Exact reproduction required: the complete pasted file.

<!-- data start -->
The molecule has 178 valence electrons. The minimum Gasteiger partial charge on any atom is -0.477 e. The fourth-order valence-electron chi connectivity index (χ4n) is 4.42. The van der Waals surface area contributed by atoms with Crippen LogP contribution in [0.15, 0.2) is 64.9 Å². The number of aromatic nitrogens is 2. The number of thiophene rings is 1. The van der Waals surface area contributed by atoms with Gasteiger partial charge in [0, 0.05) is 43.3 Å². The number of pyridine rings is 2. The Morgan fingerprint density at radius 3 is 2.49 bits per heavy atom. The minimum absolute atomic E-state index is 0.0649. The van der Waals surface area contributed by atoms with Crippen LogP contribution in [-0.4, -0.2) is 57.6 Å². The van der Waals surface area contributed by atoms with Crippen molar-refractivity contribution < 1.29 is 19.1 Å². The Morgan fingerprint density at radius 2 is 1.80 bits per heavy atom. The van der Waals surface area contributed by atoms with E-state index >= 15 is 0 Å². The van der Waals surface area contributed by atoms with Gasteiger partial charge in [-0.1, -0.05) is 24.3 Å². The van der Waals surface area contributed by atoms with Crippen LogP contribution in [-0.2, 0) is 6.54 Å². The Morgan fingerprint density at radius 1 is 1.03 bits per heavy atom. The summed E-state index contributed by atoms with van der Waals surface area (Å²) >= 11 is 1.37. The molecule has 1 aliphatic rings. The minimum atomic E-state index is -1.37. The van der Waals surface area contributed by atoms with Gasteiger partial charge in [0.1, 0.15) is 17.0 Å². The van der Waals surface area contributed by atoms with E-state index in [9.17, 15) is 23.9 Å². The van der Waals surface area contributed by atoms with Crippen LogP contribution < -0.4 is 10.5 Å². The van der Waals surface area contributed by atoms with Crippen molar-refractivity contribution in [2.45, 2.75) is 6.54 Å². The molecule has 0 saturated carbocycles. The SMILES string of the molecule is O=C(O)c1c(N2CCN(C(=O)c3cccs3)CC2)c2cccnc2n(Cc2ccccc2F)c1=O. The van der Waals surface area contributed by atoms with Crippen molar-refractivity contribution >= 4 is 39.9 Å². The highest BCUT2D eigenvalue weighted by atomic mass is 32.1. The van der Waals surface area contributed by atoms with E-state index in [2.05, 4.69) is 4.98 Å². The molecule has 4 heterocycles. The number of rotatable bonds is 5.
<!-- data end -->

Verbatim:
The molecule has 178 valence electrons. The minimum Gasteiger partial charge on any atom is -0.477 e. The fourth-order valence-electron chi connectivity index (χ4n) is 4.42. The van der Waals surface area contributed by atoms with Crippen LogP contribution in [0.15, 0.2) is 64.9 Å². The number of aromatic nitrogens is 2. The number of thiophene rings is 1. The van der Waals surface area contributed by atoms with Gasteiger partial charge in [0, 0.05) is 43.3 Å². The number of pyridine rings is 2. The Morgan fingerprint density at radius 3 is 2.49 bits per heavy atom. The minimum absolute atomic E-state index is 0.0649. The van der Waals surface area contributed by atoms with Crippen LogP contribution in [-0.4, -0.2) is 57.6 Å². The van der Waals surface area contributed by atoms with Crippen molar-refractivity contribution < 1.29 is 19.1 Å². The Morgan fingerprint density at radius 2 is 1.80 bits per heavy atom. The van der Waals surface area contributed by atoms with E-state index >= 15 is 0 Å². The van der Waals surface area contributed by atoms with Gasteiger partial charge in [-0.1, -0.05) is 24.3 Å². The van der Waals surface area contributed by atoms with Crippen LogP contribution in [-0.2, 0) is 6.54 Å². The Morgan fingerprint density at radius 1 is 1.03 bits per heavy atom. The summed E-state index contributed by atoms with van der Waals surface area (Å²) >= 11 is 1.37. The molecule has 1 aliphatic rings. The minimum atomic E-state index is -1.37. The van der Waals surface area contributed by atoms with Gasteiger partial charge in [0.1, 0.15) is 17.0 Å². The van der Waals surface area contributed by atoms with E-state index in [9.17, 15) is 23.9 Å². The van der Waals surface area contributed by atoms with Crippen LogP contribution < -0.4 is 10.5 Å². The van der Waals surface area contributed by atoms with Crippen molar-refractivity contribution in [2.45, 2.75) is 6.54 Å². The molecule has 0 saturated carbocycles. The SMILES string of the molecule is O=C(O)c1c(N2CCN(C(=O)c3cccs3)CC2)c2cccnc2n(Cc2ccccc2F)c1=O. The van der Waals surface area contributed by atoms with Crippen molar-refractivity contribution >= 4 is 39.9 Å². The highest BCUT2D eigenvalue weighted by atomic mass is 32.1. The van der Waals surface area contributed by atoms with E-state index in [2.05, 4.69) is 4.98 Å². The molecule has 4 heterocycles. The number of rotatable bonds is 5.